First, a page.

Each day James would find us shade beneath an acacia. “Stay in the jeep!” he called, hopping out himself to check the bush for lion. If it was safe, we spread out a red plaid Masai blanket, and enjoyed our sandwiches. On these afternoons, I asked James about his life as a Masai, his culture, his family. He lived at the tent cabin the complex while he was driving safari, but went home to his family in the kraal, or village, whenever he could. He talked of how the Masai are faithful to their traditions, but many are becoming highly educated, and bringing their knowledge of the modern world home to the tribe. He was happy to use his knowledge of the Masai Mara to make a living for his family, and send his daughter to college.
    I began to wonder what it felt like, to be a child, growing up in modern day Africa. Prior to our safari, we had been in Cape town, South Africa, to perform my play, OUT OF THE SHADOWS at the International Jungian Congress. We had toured a township, and seen the paradox of poverty, despair, and hope in the faces of the people. The children were another story, dashing through the township in their soccer uniforms, filled with energy.
    In Kenya we flew over the townships outside Nairobi, makeshift houses that stretched as far as the eye could see. On the ground, on safari, we were treated like royalty, and every African we talked with wanted to know about the world we came from. I began to wonder what it was like to be a little girl, perhaps a Masai, growing up in this contradiction of native tradition, where little girls are still circumcised, and married at a young age to men who already have several wives , and the vibrant possibilities of the modern world.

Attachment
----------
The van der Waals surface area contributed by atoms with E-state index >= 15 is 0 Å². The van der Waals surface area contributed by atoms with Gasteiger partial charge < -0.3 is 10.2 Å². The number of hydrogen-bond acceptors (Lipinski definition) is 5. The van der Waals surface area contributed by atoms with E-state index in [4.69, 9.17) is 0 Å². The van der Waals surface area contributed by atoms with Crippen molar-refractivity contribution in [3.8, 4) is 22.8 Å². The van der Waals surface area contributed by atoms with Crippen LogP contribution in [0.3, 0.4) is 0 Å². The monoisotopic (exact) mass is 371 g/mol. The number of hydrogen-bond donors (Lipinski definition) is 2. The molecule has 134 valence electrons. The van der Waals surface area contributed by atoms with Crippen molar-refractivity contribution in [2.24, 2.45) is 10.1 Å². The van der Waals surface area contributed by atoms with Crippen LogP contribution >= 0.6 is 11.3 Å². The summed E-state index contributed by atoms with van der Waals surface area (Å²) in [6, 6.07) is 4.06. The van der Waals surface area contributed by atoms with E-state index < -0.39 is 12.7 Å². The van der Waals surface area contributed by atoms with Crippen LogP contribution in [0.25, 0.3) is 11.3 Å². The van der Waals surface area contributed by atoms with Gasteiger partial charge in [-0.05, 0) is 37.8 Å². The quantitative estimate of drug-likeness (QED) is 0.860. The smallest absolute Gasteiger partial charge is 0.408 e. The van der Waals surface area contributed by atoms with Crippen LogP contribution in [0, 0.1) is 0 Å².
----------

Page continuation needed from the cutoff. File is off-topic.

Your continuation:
On our last day, we drove past another Land Rover with a Masai girl sitting in the front seat beside her father. James said that children are highly valued by the Masai. In their early childhood much time is given to play. “Our babies are loved and held close, so they learn joy in their hearts that will last a lifetime” he said. This closeness extended to herding cattle and doing other work alongside their parents as they got older.
    It seemed that the little girl in the Rover coming toward us was her father’s helper. The idea for the book was born.